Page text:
On that chilly Kentucky evening, I stepped outside and stood next to my water heater when I saw a telltale indication.
I didn’t hear the “click-click-click” of my RV water heater trying to ignite, despite the fact that all of my other propane appliances were operating without a hitch.
When this occurs, you most likely have either a faulty ignitor or a burned circuit board.
Both of these problems, however, are extremely do-it-yourself-able.
You can find a cover that like this if you turn around and walk around the exterior of your RV.
Your RV’s water heater is located here.
Normally, as soon as you flick the switch on, you would hear a “click-click-click.” The “whooshing” sound of ignition should come after the clicking.
If you don’t hear the clicking, your circuit board or ignitor may be malfunctioning.
When You Have Propane And Your RV’s Water Heater Doesn’t Make The Characteristic “Click-Click-Click” Sound Of Attempting To Ignite, How To Repair It?
The likelihood that your issue is a faulty ignitor or circuit board is high if you have gas flow but don’t hear the sound of your water heater attempting to ignite.
The ignitor functions as the water heater’s spark plug in an RV.
If it’s not “clicking,” it’s either fried or not receiving electricity.
Check to see if power is returning there first.
You’ll need a multimeter for this.
A multimeter is a tool that every RVer needs.
It will be useful for fixing a variety of potential problems, including the water heater in your RV.
The next lengthy video will demonstrate how to use a multimeter to test your RV water heater, but it’s definitely worth your time.
It will also offer you a summary of many other topics we’ve covered.
How To Repair An RV Water Heater’s Faulty Circuit Board
The first issue you’ll need to address is if your multimeter isn’t even picking up electricity flowing from the circuit board on your RV water heater.
Good news: replacing a circuit board for an RV water heater is simple.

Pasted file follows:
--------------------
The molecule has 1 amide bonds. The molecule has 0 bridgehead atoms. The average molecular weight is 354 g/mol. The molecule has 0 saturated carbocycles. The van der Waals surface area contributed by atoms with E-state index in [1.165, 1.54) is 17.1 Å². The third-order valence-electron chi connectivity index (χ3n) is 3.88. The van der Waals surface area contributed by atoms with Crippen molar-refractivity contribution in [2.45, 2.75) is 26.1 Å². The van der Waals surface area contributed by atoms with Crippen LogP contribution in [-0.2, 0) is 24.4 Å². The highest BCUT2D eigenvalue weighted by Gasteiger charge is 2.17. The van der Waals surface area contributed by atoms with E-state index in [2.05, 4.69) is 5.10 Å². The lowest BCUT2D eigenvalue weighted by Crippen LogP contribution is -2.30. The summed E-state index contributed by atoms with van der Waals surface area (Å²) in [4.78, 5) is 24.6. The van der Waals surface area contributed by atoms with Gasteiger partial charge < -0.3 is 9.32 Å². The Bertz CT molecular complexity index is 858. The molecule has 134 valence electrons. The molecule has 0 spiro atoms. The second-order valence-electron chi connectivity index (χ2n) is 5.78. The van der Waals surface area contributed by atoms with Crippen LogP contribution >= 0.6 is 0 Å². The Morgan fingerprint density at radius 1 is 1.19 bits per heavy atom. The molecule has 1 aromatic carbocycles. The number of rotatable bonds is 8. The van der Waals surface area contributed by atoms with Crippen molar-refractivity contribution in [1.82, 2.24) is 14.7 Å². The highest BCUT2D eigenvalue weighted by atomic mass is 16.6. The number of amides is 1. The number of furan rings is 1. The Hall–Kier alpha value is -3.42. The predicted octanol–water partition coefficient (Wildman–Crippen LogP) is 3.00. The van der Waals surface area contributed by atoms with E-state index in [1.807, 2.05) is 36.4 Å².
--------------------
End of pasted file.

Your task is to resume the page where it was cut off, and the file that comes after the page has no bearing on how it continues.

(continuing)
Unfavorable news: You may have to order one and wait a few days since RV parts shops don’t always have them in stock.
You may learn how to change a water heater circuit board by watching this amusing video:
How to repair an RV water heater’s faulty safety fuse
Every RV water heater has a fuse located just above the gas flow pipe that, in the case of a gas leak, will cut off the electric current.
You can see in this video precisely what I’m referring to:
You can simply repair the fuse if it blows, but I recommend you to see an RV store to be sure you don’t have a gas leak.
While these fuses often fail on their own, you should also check for gas leaks right away since they may cause them to blow out.
How To Repair An RV Water Heater’s Faulty Ignitor
I discovered that electricity was getting to my circuit board and via the safety fuse to my ignitor after using my multimeter to test my RV water heater.
This indicated that my ignitor was defective, so I went in search of one at the nearby RV parts shop.
Fortunately, it is a product that is often supplied, so I had no issue finding one.
To obtain an ignitor for your RV water heater, all you have to do is provide the RV store with the correct model number.
The model number is often located on the water heater itself.
Simply disconnect and remove the old ignitor assembly and screw+plug in the new one after obtaining the ignitor.
Watch this video until minute 1:40 to discover what an RV water heater ignitor looks like in detail:
It’s not always necessary to take a damaged RV water heater seriously.
Since propane water heaters have essentially remained the same for decades, parts and DIY expertise are readily accessible.
Therefore, you may feel better knowing that a heated remedy is probably not too far away if you ever find yourself in cold water due to a faulty RV water heater.